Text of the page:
Progressive retinal atrophy or degeneration (PRA or PRD) is the name for several diseases
that are progressive and lead to blindness.
First recognized at the beginning of the 20th century in Gordon Setters,
this inherited condition has been documented in over 100 breeds, and mixed breed animals as well.
PRA is not common in cats.
The eye is a very delicate, yet surprisingly durable organ. It consists of several layers.
The cornea is a transparent layer that covers the front of the eye
The iris is the coloured part of the eye and it is responsible for letting in more or less light
The lens gathers and bends light in order to focus it on the retina.
In between the cornea and lens is an area of fluid which bathes the lens and helps it focus.
The retina lines the inside of the eye and converts light signals which travels down
the optic nerve to the brain.
A large area between the lens andthe retina contains a jelly like fluid called 'vitreous'.
The vitreous gives the eye its form and shape, provides nutrients and removes waste products.
The retina is the structure affected in PRA.
This importantpart of the eye receives the light gathering and focused by the other eye structures.
It takes the light and essentially converts it into electrical nerve signals that te brain,
via the optic nerve, interprets as vision.
The retina contains photoreceptors, called rods and cones,
which helps the animal see in the darkness (rods) and see certain colours(cones).
There are multiple forms of PRA which differ in the age of onset and rate of progression of the disease.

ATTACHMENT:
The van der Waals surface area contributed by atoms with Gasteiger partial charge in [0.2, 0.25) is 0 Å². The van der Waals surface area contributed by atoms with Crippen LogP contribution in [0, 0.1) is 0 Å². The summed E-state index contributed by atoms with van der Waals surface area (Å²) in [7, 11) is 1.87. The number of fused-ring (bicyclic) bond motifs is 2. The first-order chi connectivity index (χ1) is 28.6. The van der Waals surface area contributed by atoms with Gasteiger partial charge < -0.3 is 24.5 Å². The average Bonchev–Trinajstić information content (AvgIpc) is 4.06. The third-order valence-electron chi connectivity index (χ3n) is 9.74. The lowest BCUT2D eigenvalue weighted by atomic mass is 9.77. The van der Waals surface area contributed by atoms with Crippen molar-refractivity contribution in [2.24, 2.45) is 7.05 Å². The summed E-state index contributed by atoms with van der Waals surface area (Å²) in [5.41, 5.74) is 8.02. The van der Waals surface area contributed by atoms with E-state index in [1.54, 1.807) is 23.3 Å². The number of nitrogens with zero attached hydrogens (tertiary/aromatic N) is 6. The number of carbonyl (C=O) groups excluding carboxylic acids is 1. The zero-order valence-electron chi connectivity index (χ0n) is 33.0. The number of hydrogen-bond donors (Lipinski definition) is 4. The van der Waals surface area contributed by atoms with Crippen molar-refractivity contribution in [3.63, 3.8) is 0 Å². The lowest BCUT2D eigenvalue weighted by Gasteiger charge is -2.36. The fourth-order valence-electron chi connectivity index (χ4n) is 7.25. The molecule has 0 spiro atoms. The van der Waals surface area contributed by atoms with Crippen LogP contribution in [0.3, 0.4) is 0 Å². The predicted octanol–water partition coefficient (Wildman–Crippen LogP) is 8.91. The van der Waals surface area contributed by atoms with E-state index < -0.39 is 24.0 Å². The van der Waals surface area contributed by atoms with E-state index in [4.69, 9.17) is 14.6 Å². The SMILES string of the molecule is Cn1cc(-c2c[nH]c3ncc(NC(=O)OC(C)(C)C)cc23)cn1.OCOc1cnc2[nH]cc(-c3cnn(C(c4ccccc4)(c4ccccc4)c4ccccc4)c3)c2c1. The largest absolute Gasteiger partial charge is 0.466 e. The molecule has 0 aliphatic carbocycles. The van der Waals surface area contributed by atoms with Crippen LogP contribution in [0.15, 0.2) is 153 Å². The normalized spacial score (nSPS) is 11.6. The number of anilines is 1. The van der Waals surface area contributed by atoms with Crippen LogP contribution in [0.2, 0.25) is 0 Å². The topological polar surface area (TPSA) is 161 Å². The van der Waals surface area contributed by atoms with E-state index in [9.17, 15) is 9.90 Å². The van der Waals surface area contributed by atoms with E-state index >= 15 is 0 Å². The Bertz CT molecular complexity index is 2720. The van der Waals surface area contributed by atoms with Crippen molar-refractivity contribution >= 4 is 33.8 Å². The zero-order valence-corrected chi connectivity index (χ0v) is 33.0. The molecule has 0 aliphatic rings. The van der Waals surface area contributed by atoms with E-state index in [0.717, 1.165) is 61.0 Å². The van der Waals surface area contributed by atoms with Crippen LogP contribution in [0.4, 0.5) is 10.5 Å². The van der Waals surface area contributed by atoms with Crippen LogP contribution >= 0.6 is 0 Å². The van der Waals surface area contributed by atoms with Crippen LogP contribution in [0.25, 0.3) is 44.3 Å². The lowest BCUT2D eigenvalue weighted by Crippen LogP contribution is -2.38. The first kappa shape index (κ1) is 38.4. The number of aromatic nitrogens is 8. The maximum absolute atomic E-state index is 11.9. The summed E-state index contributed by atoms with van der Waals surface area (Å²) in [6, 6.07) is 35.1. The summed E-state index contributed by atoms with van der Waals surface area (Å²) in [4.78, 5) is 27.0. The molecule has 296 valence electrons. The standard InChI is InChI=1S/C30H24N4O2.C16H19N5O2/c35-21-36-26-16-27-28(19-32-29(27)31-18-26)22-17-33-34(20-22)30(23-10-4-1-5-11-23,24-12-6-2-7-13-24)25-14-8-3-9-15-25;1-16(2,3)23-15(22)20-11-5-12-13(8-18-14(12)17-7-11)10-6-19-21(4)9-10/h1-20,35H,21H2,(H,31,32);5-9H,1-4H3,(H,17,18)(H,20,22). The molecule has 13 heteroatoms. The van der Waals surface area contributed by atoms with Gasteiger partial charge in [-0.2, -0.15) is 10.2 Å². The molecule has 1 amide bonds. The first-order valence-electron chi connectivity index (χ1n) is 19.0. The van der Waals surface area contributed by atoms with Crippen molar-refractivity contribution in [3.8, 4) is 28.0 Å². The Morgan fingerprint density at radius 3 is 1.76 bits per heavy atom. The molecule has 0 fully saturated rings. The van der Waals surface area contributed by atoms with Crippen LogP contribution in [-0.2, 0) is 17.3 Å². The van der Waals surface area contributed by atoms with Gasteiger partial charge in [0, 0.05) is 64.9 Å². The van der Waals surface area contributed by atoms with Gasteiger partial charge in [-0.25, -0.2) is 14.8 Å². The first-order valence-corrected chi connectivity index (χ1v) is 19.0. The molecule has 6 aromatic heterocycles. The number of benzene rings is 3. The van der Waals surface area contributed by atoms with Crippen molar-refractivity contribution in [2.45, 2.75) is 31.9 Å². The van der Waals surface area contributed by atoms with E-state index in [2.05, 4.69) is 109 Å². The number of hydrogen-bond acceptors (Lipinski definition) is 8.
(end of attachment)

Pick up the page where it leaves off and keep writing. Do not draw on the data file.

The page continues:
Some breeds experience an earlier onset than others;
other breeds do not develop PRA until later in life.
Normally, the photoreceptors in the retinadevelop after birth to about eight weeks of age.
The retinas of dogs with PRA either have arrested devlopment (retinal dysplasia)
or early degeneration of the photoreceptors.
Retinal dysplastic dogs areusually affected within two months of birth and may be completely
blind by one year.
Dogs with retinal degeneration are affected from one year to eight years of age and the
symptons progress slowly. PRA worsens over time.
The affected animal experiences night blindness initially because the rods are affected first.
The condition progresses to failed daytime vision.
Signs may vary depending on the type of PRA and its rate of progression.
PRA is a non painful and outward appearence of the eye is normal. i.e. no redness, excess tearing,
Owners may notice a change in personality of their dog such as a reluctance to go down stairs
or down a dark hallway.
This is characteristric of night blindness, in which vision may appear to improve during the daytime.
As the disease progresses, owners can observe a dilation of the pupils and the reflection of light
from the back of the eye.
If the blindness is progressing slowly, the owner may not notice any signs until the dog
is in unfamiliar surroundings and the lack of vision is more apparent.
In some animals the lens of the eyes may become opaque and cloudy.
Ultimately the dog will end up going blind.
When buying your puppy ask to see the documentation for the DNA testing for PRA of the parents.
Two parents that are 'A's or 'Clear 'of PRA will have only progeny that is 'Clear by Parentage'.